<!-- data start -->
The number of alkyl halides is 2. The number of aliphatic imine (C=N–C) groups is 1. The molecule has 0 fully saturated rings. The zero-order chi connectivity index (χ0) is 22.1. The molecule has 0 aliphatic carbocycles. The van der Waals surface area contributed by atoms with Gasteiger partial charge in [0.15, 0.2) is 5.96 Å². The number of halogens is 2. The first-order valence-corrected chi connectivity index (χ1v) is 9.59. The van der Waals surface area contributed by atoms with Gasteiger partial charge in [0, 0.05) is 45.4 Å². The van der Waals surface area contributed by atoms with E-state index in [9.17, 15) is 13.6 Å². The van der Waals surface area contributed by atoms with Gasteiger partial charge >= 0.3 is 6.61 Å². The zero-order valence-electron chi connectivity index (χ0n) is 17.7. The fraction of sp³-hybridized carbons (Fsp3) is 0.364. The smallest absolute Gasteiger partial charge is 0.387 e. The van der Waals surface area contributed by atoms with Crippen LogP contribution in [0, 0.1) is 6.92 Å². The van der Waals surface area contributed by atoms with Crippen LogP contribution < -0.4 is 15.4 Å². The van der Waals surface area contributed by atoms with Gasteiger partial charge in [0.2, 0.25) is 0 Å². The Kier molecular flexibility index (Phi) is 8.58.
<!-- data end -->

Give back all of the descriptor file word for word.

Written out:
The number of alkyl halides is 2. The number of aliphatic imine (C=N–C) groups is 1. The molecule has 0 fully saturated rings. The zero-order chi connectivity index (χ0) is 22.1. The molecule has 0 aliphatic carbocycles. The van der Waals surface area contributed by atoms with Gasteiger partial charge in [0.15, 0.2) is 5.96 Å². The number of halogens is 2. The first-order valence-corrected chi connectivity index (χ1v) is 9.59. The van der Waals surface area contributed by atoms with Gasteiger partial charge in [0, 0.05) is 45.4 Å². The van der Waals surface area contributed by atoms with E-state index in [9.17, 15) is 13.6 Å². The van der Waals surface area contributed by atoms with Gasteiger partial charge >= 0.3 is 6.61 Å². The zero-order valence-electron chi connectivity index (χ0n) is 17.7. The fraction of sp³-hybridized carbons (Fsp3) is 0.364. The smallest absolute Gasteiger partial charge is 0.387 e. The van der Waals surface area contributed by atoms with Crippen LogP contribution in [0, 0.1) is 6.92 Å². The van der Waals surface area contributed by atoms with Crippen LogP contribution < -0.4 is 15.4 Å². The van der Waals surface area contributed by atoms with Gasteiger partial charge in [0.2, 0.25) is 0 Å². The Kier molecular flexibility index (Phi) is 8.58.